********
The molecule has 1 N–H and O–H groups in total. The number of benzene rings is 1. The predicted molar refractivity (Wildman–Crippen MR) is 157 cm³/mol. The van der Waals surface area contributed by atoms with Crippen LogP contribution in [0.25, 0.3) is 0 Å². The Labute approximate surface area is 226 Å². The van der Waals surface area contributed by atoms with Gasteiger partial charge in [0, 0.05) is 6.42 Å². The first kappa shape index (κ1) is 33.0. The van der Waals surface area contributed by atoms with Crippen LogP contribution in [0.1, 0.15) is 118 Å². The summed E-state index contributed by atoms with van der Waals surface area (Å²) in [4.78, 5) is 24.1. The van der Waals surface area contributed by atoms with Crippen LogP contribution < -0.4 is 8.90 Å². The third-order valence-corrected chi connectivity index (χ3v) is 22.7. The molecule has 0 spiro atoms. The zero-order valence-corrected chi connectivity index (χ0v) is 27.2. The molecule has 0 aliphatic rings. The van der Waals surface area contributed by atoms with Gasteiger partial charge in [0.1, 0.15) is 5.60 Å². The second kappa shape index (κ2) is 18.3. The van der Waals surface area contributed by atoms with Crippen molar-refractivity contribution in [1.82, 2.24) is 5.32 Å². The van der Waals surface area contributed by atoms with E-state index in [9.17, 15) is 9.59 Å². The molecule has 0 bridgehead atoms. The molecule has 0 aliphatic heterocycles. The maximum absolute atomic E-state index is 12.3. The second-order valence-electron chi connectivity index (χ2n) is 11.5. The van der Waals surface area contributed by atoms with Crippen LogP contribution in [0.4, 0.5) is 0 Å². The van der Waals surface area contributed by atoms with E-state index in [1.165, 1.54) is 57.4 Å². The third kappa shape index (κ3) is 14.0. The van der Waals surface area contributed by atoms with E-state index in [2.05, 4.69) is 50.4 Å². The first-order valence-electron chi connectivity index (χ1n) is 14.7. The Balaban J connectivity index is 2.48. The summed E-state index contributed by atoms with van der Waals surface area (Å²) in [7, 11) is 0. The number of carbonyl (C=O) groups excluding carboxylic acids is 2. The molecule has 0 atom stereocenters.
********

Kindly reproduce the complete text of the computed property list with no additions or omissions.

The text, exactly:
The molecule has 1 N–H and O–H groups in total. The number of benzene rings is 1. The predicted molar refractivity (Wildman–Crippen MR) is 157 cm³/mol. The van der Waals surface area contributed by atoms with Crippen LogP contribution in [0.25, 0.3) is 0 Å². The Labute approximate surface area is 226 Å². The van der Waals surface area contributed by atoms with Gasteiger partial charge in [0, 0.05) is 6.42 Å². The first kappa shape index (κ1) is 33.0. The van der Waals surface area contributed by atoms with Crippen LogP contribution in [0.1, 0.15) is 118 Å². The summed E-state index contributed by atoms with van der Waals surface area (Å²) in [4.78, 5) is 24.1. The van der Waals surface area contributed by atoms with Crippen LogP contribution < -0.4 is 8.90 Å². The third-order valence-corrected chi connectivity index (χ3v) is 22.7. The molecule has 0 spiro atoms. The zero-order valence-corrected chi connectivity index (χ0v) is 27.2. The molecule has 0 aliphatic rings. The van der Waals surface area contributed by atoms with Gasteiger partial charge in [0.1, 0.15) is 5.60 Å². The second kappa shape index (κ2) is 18.3. The van der Waals surface area contributed by atoms with Crippen molar-refractivity contribution in [1.82, 2.24) is 5.32 Å². The van der Waals surface area contributed by atoms with E-state index in [9.17, 15) is 9.59 Å². The molecule has 0 bridgehead atoms. The molecule has 0 aliphatic heterocycles. The maximum absolute atomic E-state index is 12.3. The second-order valence-electron chi connectivity index (χ2n) is 11.5. The van der Waals surface area contributed by atoms with Crippen LogP contribution in [0.4, 0.5) is 0 Å². The van der Waals surface area contributed by atoms with E-state index in [1.165, 1.54) is 57.4 Å². The third kappa shape index (κ3) is 14.0. The van der Waals surface area contributed by atoms with E-state index in [2.05, 4.69) is 50.4 Å². The first-order valence-electron chi connectivity index (χ1n) is 14.7. The Balaban J connectivity index is 2.48. The summed E-state index contributed by atoms with van der Waals surface area (Å²) in [7, 11) is 0. The number of carbonyl (C=O) groups excluding carboxylic acids is 2. The molecule has 0 atom stereocenters.